Introduction
Decision
Comment


Introduction

Prior to the enactment of Georgia's Restrictive Covenant Act (RCA) in May 2011, the Georgia courts uniformly held void and unenforceable "in any capacity" non-compete provisions in the employer-employee context. "In any capacity" non-compete provisions prohibit an employee from working for a competitor in any capacity and are not limited to the types of duties that the employee performed for their current employer. Under Georgia's prior common law, a court was not allowed to revise an otherwise void and unenforceable provision to render it enforceable.

Under the RCA, however, the court is expressly allowed – but not required – to "modify" an overbroad non-compete provision to render it enforceable. There have been some cases since the enactment of the RCA that have attempted to define what "modify" means under the RCA.

Decision

Against this backdrop, in December 2022, in AmSpec, LLC v Calhoun et al, a federal court in the Southern District of Georgia addressed a non-compete provision that stated, among other things, that the employee could not "as an employee, employer, owner, operator" work for "an entity engaged in the same or similar business as AmSpec" where they "contribute[d their] knowledge" to that competitive company.

After a lengthy discussion of what "contributing [their] knowledge" meant, the court moved to "the janitor rule" – namely, the employee's argument that the provision, as drafted, prohibited the employee "from working in any capacity [for a competitor] . . . even if the work is not competitive with [AmSpec's] business – including, for example, working as a secretary or janitor". The court agreed that it was an "in any capacity" non-compete provision.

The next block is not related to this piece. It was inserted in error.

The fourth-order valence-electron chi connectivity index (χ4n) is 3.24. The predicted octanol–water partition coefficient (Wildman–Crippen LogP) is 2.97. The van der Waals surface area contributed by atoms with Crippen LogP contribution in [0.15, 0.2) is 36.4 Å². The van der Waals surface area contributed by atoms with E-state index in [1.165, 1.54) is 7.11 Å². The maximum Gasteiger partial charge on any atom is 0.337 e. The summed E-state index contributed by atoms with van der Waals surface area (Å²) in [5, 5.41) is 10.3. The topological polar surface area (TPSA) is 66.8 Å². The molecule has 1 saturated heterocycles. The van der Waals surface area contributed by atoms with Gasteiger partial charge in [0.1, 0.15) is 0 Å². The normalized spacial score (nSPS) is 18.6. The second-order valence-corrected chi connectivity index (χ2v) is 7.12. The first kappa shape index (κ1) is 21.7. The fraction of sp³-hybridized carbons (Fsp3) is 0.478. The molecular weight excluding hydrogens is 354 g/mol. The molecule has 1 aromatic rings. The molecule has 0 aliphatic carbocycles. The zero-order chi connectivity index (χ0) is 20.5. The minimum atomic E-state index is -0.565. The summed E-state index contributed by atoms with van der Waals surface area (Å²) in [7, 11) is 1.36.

Relying on a 2022 Georgia Court of Appeals decision, Burbach v Motorsports of Conyers, LLC, the AmSpec court then held that "in any capacity" non-compete provisions are void and unenforceable. The court then exercised its discretion to decline to modify the agreement to make it enforceable. In doing so, it reasoned that AmSpec did not offer a narrower interpretation of the non-compete provision that would narrow it to prohibit the employee from performing similar services to those they performed on behalf of AmSpec, and, thus, it would not offer narrower language for AmSpec.

Comment

The Burbach decision (on which the AmSpec judgment relied) adhered to Georgia common law that preceded the RCA's enactment. On 20 December 2022, the Georgia Supreme Court agreed to hear an appeal of the Burbach decision.

Under AmSpec and Burbach – at least while it is being appealed – companies would be wise to review their Georgia restrictive covenant agreements and ensure that any non-compete provisions contain, among other things, a limitation on the types of duties that an employee is prohibited from performing on behalf of a competitor.

For further information on this topic please contact Jeffrey Mokotoff at FordHarrison ​by email ([email protected]). The FordHarrison website can be accessed at www.fordharrison.com